Specializing in Native American Crafts Since 1916

Acoma Pottery

Looking for genuine Acoma pottery online? Cameron Trading Post, established in 1916, is a resource for many pieces of authentic pottery from many Native American artists. Both antique and contemporary Acoma pottery pieces you’ll find on our website reflect traditional pottery techniques and designs that have been passed down for generations. In fact, the Acoma pottery of today is based upon techniques that have been in practice since the Acoma Pueblo civilization was first established in 1150 A.D. Acoma pottery is a fine example of the traditions and lifestyle of the Acoma people.

These beautiful works of art feature hand painted animal motifs, black and white geometric patterns, and muted warm coloration. Acoma pottery is commonly handcrafted into bowls, seed jars, effigy pots, and drinking pots. Browse all our Acoma pottery here to collect or give as a gift! Our pottery in this category demonstrates traditional geometric designs from the Acoma Pueblo people.


The History of Acoma Pueblo Pottery

Acoma Pueblo pottery has a rich, beautiful history. The Acoma Pueblo, which is also known as “sky city,” is known as the oldest inhabited community on the North American continent. The unique pottery style of the Acoma people was first developed around the year 1150 A.D.

The style Acoma potters have used throughout the centuries is highly stylistic and recognizable. With a focus on functionality, their pottery was commonly crafted for everyday purposes like eating, drinking, storing, and even for ceremonial use.

The Acoma Pottery Design Process

The “Coil and Scrape” Method

The clay that Acoma potters commonly use is lightweight yet durable. The color is gray initially, but because it’s layered with Kaolin (a soft white clay), it’s appearance looks white in the final design.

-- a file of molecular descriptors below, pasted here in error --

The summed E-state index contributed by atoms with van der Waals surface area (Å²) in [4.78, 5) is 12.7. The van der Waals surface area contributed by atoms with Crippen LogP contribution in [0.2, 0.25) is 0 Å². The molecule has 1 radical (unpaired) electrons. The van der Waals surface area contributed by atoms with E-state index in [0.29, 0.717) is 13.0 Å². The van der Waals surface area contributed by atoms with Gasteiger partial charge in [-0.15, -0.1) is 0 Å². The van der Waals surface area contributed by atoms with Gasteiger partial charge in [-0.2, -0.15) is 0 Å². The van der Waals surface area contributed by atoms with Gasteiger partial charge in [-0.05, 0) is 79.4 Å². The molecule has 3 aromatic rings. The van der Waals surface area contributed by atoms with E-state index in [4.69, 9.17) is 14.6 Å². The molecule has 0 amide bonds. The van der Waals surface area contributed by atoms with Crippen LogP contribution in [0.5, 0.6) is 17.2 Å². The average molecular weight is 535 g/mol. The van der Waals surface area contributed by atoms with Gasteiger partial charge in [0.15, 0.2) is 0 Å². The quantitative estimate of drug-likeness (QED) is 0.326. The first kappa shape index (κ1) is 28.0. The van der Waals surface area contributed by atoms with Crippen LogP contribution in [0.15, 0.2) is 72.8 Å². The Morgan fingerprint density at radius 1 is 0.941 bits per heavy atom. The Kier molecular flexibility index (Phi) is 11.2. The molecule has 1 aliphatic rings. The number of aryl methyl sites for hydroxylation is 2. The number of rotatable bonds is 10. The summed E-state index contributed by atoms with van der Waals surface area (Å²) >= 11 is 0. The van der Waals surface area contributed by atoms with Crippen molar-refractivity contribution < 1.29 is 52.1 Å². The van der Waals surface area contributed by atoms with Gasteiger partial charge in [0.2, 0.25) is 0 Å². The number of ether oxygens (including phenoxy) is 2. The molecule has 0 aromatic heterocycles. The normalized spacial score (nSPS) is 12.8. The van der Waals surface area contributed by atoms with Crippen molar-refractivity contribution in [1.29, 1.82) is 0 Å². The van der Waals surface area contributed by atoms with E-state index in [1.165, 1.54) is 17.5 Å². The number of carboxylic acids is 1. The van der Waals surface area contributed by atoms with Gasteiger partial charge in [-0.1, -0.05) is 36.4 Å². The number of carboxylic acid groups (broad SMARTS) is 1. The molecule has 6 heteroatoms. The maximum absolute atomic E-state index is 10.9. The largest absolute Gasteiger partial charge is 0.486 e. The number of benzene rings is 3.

The pottery of the Acoma people is crafted using the “coil and scrape” method. To start, the clay is gathered and prepared. This process involves removing impurities and tempering the clay. The clay is set aside for curing. Next, the potter will make the pigments from natural materials. Once the clay is finished curing, the potter will start coiling the clay. When the clay is formed to the desired shape and size, the potter will scrape to create a smooth surface.

The last steps of the process involve the potter applying a thin coat of liquid clay and polish it with a stone. Then he or she will paint any decorations using a yucca plant brush. Lastly, the pottery will be fired in a traditional kiln.

Acoma Pottery FAQs

Where is Acoma pottery made?

The Acoma people, and the artists from these Acoma communities reside in the Albuquerque, New Mexico area. The people have lived there since around 1150 A.D., and the tradition of Acoma pottery making using clay and natural pigments has lasted for many generations.

How do you identify Acoma pottery?

You can identify Acoma pottery from its fluted rims, thin walls, distinctive geometric patterns, and black, white, and warm colors. Sometimes the pottery will also feature animal motifs. Also, another distinct feature of Acoma pottery is that it is usually the clay material is unglazed.

What are the different types of pottery in Acoma?

There are multiple different types of pottery that Acoma artists make: these include beautiful geometric designs of bowls, drinking pots, seed jars, and effigy pots. On the Cameron Trading Post website, you’ll be sure to find a wide range of pottery designs which will make perfect gifts for a loved one or decor for your home.

Who are the most famous potters in Acoma?

Some of the most notable, talented potters from the Acoma community include Lucy Lewis, Francis Torivio, Marie Chino, Jesse Garcia, and Juana Leno. You may find some art from these talented artists on our website.

Selling Authentic Acoma Pottery Since 1916!

Cameron Trading Post, originally established in the year 1916, has been a source for unique, one-of-a-kind Native American pottery, jewelry, art, and antiques for over a century. On our website, you’ll find other pottery types from the Hopi and Navajo peoples, as well as specific styles like horse hair or ceramic pottery.

Are you looking for Acoma pottery for sale online? No matter if you or a loved one is from the Acoma Pueblo tribe, or you simply enjoy collecting this beautiful, unique, pottery style, you’ll find that our small collection of Acoma pottery will make the perfect gift or decoration for your home.

These geometric patterns and distinctive stylization will suit your interior decor, complementing wall art, furniture, rugs, etc.. They will also serve as the perfect way to nod to your Acoma heritage!

If you’re looking for a meaningful gift for a friend of family member, please browse our other Native American pottery options here.

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